Kittens knead their mother’s belly during nursing in order to stimulate milk production. It’s possible that your adult cat associates the action of kneading with the positive feelings of nursing!
Do you have questions about your feline friend’s behavior? Contact your pet clinic Aurora, CO for help from the professionals.
Are you going to be bringing home a kitten in the near future? Use these basic care tips from a Rochester, NY veterinarian to make sure you’re prepared!
Your kitten will need a specially formulated kitten food, rather than normal cat food, until she’s a bit older. For extremely young kittens, synthetic milk formulas may be necessary. Talk to your veterinarian to find out about your kitten’s nutritional needs and get a recommendation on a proper food choice.
Make sure you have a litter box set up in a quiet, out-of-the-way part of the home for your kitten’s use. Placing them gently into the box initially should be sufficient to get them to use it, but ask your vet for more tips on litter-box training.
Before kitty comes home, make sure to check your entire home for hazards like toxic plants, human foods, small objects that could be swallowed or choked on, sharp edges, etc. Take any steps necessary to remove these hazards and keep your kitten safe.
You’re not alone in your quest to keep your new pet happy and healthy—we’re here to help! Call your Veterinary Clinic Rochester, NY for further advice.
Chocolate and animals don’t mix—your cat is no exception. Although cats aren’t likely to go out of their way to ingest chocolate, it’s still a big risk! Learn more below from a vet in Mt. Pleasant, SC:
The symptoms of chocolate toxicity in cats include drooling, listlessness, lethargy, vomiting, diarrhea, and—without treatment—collapse, coma, and even death. All types of chocolate (milk, dark, semi-sweet, white, powdered, baking chocolate, etc.) can cause symptoms. That’s because all chocolate contains theobromine and caffeine, the chemicals that cause the reactions.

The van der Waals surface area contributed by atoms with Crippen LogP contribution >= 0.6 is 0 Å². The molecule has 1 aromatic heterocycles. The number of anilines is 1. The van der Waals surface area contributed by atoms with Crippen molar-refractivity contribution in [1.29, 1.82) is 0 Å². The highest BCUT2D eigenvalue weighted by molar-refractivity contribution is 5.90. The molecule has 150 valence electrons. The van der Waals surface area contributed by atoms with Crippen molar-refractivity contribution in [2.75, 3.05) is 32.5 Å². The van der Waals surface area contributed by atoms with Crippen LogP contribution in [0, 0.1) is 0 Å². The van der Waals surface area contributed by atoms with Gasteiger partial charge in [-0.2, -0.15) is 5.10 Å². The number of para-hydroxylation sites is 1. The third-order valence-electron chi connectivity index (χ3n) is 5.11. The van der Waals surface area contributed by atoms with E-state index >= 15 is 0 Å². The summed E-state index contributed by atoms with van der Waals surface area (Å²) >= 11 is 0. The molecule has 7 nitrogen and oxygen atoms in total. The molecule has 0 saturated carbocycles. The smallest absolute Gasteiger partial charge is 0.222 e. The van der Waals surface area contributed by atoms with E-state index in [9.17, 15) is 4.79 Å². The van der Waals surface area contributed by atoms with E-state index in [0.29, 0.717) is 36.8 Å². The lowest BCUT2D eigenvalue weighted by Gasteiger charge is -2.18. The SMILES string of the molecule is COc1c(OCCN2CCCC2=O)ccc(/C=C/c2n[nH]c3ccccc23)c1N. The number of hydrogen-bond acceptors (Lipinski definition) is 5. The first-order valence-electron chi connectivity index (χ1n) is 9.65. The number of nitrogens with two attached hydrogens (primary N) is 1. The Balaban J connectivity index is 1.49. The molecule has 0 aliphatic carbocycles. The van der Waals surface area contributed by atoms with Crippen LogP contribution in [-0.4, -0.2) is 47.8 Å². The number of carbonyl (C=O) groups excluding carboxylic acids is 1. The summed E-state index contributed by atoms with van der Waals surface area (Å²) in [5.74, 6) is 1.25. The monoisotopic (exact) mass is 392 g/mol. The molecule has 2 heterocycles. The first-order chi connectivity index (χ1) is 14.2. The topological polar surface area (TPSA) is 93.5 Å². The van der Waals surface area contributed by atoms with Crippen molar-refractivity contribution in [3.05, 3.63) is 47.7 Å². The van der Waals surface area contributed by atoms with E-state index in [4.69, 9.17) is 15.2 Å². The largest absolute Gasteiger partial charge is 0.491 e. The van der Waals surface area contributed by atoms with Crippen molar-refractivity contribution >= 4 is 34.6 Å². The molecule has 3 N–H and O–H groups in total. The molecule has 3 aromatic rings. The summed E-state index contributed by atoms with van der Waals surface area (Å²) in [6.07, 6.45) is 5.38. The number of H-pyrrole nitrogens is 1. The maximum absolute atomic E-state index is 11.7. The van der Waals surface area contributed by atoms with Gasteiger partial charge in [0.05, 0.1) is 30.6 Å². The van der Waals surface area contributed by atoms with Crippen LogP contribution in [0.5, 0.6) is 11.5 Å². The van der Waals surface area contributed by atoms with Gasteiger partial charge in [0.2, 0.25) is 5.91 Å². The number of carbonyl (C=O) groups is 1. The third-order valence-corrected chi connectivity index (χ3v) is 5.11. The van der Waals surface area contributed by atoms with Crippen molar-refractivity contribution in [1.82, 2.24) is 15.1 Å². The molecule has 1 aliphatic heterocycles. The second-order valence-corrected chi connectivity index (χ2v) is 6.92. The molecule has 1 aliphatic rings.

If you know or suspect that your cat has ingested chocolate, rush them to the nearest veterinary emergency room right away. Your vet may induce vomiting or administer activated charcoal to stop the poison’s absorption in your cat’s system. As Fluffy recovers, supportive measures like oxygen supplementation or fluid therapy might be needed.
Of course, preventing chocolate poisoning is far easier than treating it after the fact. All it takes is restricting your cat’s access to any and all chocolate. Store chocolate and foods that contain it inside cabinets, rather than leaving it out on countertops.
Talk to your Animal Hospital Mt. Pleasant, SC professional for more information.
Do you have an indoor cat? It’s important to get them the exercise they need. Use these tips from an Omaha, NE veterinary professional to get your feline friend moving.
Cat tower structures are great for getting your cat exercise, and cats are able to play on them whenever they’d like—even when you’re not home. These items have multiple levels and often come with built-in toys and scratching posts. Purchase one at your local pet supply store or retail outlet.
Cat toys provide your feline friend with hours of fun. What she may not realize is that she’s also getting healthy exercise in the process! Make sure your cat has a rotating selection of fun toys to keep her occupied and active.
Not all cats are keen on walking, but some enjoy it quite a bit. It can provide your indoor cat with a fun excursion into the great outdoors, and it provides good exercise. Talk to your vet for advice on choosing a cat harness and on getting started with walks.
Contact Your Pet Clinic Omaha, NE is here to help with all of your feline friend’s healthcare needs. Make an appointment at the office today!